This is a user submission to IRL. We do not edit the article beyond ensuring that it complies with the site’s format. We make no guarantees of its accuracy, grammatically or otherwise. The opinions expressed are solely that of the author, and does not necessarily represent the opinions of IRL or its affiliates. Users are advised to read the article at their own discretion.
You heard me right.
Recently, I ended a relationship with a guy. It was a pretty amicable split. We’re still friends. We still talk. But looking back on how things ended, I can’t help but realise that the main reason I had to breakup with him was because of the sheer amount of care and support I got from friends who were raised female.
I’m not talking about princess outfits, make up, and shopping like the media paints. I’m talking about having to remember food preferences of everyone in the household, having to remember to do all the chores automatically or get scolded. I’m talking about serving everyone at the table first, then eating last. Providing a listening ear to each crying eye. That kind of raised female. You don’t need to BE female to be RAISED female but most people raised this way are biologically girls.
Raised female means you’re taught to devote your time to the family first and foremost through acts of service. It’s something you get used to, the constant rumbling train of thought that runs through all the chores and keeps track of everyone’s well-being. And if you were raised female, it’s likely that you were taught that life was always going to be this way. You would go from taking care of your own family, to your boyfriend’s family, to his family, also known as everyone except yourself. It wasn’t necessarily a bad thing. In fact, it taught me to be an empathetic, caring person. But when I was growing up, it felt like a cage.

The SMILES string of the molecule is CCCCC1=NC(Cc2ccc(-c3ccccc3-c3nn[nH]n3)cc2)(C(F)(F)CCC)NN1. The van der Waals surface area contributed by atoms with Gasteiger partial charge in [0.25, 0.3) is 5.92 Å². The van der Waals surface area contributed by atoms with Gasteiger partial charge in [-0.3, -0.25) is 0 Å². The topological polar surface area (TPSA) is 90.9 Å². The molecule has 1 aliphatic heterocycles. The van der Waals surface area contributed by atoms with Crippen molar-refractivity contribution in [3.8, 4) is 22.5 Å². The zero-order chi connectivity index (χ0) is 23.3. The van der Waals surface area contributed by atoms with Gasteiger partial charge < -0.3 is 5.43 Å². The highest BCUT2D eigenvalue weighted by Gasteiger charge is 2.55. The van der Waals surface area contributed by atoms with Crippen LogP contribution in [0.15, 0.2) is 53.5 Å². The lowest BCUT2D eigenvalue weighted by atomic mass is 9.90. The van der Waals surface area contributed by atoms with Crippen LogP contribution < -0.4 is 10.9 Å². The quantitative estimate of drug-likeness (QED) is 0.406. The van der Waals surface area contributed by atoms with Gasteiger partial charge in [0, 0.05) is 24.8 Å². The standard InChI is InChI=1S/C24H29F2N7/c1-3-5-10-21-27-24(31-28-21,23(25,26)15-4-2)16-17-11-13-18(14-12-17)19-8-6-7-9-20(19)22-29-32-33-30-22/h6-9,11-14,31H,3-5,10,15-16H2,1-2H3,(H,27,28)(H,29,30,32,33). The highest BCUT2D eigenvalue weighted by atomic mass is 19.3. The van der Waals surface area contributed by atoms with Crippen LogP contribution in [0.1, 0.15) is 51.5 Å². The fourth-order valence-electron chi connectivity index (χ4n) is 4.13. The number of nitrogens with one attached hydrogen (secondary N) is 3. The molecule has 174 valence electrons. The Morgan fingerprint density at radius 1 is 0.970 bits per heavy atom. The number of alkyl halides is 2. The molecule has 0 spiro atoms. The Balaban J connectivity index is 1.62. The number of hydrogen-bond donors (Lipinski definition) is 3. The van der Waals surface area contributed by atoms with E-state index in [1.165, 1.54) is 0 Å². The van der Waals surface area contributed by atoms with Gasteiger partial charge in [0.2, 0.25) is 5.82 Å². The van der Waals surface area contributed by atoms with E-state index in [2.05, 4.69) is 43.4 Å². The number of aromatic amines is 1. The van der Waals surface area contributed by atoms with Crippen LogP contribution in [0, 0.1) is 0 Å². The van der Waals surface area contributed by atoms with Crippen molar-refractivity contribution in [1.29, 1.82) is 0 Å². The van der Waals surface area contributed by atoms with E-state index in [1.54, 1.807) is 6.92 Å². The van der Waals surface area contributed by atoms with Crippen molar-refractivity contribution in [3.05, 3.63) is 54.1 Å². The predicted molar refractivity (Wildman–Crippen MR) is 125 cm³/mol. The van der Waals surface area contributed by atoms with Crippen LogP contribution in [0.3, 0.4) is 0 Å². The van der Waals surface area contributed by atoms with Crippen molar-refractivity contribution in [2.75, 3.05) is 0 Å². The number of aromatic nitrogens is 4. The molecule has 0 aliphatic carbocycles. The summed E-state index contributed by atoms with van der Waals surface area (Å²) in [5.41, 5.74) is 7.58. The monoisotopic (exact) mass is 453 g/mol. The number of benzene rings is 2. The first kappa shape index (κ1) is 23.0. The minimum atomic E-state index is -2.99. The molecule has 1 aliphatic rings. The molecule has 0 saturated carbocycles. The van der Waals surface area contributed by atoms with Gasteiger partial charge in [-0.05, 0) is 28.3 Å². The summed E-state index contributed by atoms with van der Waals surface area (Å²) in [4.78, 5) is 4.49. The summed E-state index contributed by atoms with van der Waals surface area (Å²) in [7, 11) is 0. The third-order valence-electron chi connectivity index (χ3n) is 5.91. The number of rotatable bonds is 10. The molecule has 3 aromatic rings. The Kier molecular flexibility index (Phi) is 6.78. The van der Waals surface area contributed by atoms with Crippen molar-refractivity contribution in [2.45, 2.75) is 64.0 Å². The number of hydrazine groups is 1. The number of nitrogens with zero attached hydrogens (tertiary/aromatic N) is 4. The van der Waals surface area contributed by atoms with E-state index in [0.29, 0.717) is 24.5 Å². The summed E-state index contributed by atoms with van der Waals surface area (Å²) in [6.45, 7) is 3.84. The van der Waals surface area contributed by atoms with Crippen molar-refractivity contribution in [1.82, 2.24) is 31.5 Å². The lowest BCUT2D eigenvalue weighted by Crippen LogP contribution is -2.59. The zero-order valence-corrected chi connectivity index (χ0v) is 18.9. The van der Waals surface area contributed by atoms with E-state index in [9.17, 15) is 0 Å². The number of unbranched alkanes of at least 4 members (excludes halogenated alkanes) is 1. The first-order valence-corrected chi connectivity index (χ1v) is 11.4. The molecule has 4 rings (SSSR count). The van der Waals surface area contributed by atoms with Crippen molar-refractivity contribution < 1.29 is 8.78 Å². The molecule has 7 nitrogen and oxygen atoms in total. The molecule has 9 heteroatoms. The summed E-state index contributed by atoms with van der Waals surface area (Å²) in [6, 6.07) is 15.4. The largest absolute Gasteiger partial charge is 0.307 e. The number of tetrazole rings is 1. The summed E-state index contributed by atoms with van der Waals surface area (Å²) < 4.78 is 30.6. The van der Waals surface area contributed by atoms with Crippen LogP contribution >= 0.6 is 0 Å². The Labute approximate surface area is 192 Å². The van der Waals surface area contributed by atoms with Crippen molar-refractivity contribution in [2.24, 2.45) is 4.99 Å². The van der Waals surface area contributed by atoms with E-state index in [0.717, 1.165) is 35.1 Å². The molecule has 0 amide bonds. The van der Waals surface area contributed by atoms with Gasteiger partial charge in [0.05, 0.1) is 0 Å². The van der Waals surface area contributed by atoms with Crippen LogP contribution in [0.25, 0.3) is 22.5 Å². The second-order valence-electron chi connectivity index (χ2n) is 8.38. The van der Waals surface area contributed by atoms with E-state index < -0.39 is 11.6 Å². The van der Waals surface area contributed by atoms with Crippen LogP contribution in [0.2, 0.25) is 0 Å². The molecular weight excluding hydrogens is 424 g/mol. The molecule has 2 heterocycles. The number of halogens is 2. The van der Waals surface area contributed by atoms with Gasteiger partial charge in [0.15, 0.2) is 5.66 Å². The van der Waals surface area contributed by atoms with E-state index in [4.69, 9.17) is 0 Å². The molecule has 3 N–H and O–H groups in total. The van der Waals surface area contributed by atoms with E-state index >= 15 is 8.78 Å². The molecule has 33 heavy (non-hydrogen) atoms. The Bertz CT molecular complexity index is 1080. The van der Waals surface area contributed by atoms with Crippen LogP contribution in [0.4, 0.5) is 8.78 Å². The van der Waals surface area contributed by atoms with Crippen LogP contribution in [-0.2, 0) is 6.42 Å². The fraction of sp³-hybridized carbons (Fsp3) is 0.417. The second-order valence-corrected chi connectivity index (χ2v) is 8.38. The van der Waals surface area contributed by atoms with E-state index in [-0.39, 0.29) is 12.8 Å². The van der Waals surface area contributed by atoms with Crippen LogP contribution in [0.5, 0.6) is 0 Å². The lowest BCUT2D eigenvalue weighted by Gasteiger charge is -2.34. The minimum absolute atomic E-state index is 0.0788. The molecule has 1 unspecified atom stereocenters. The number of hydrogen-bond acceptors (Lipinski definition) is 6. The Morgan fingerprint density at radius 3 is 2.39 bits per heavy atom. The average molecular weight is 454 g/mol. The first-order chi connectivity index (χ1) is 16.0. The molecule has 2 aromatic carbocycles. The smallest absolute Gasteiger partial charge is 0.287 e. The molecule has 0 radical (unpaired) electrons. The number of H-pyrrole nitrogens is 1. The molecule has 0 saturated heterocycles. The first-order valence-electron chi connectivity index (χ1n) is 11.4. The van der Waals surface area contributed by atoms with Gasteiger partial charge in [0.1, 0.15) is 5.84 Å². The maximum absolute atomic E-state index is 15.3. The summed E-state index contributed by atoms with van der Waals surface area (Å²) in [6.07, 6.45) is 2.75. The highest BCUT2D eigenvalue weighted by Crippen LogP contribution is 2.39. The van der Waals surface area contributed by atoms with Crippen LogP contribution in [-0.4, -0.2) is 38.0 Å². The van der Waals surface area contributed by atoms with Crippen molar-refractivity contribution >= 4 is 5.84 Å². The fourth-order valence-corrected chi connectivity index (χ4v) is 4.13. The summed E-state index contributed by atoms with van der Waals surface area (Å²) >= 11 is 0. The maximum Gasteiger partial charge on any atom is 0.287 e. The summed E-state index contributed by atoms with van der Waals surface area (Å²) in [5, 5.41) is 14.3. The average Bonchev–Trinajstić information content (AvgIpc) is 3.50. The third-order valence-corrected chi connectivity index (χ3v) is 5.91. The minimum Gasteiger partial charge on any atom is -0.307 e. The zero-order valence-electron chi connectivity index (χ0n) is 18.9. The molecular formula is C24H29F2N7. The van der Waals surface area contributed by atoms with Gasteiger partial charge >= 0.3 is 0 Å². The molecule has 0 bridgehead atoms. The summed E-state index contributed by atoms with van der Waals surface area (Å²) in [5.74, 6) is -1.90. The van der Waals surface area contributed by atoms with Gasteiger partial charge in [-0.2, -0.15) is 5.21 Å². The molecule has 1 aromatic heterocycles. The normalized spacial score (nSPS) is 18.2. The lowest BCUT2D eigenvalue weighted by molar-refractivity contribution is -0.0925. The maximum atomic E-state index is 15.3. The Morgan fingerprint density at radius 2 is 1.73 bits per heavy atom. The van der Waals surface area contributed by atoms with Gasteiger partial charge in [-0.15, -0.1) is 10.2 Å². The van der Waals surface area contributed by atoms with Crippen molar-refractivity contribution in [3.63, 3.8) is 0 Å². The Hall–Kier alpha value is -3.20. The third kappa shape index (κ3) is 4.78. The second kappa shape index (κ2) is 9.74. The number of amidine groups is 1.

Until I made friends in university.
See, they were the ones who always made sure that my bowl was never empty at the table. When we were roommates, I wouldn’t have to wonder if someone took out the trash, or if my plants were watered. I didn’t have to constantly worry that the kitchen was getting dirty or that the layer of film in the bathroom had become sentient. They could deduce my moods from a text. They would Google things I mentioned in passing to find out what I liked. I trusted that they would have my back no matter what, because I did the same for them.
We took the lessons that our families drilled into us and applied that to each other, creating incredible supportive bonds. This sort of ingrained ‘Let-me-help‘ attitude meant that we talked to each other all the time, pouring out our hearts, supporting each other through the best and worst times. With this sort of understanding, care, and love, we relaxed and breathed a little easier.
It was this freedom, this trust, that ultimately ended my relationship.
See, the thing about ‘Raised female’, is that it implies there’s a ‘Raised male’.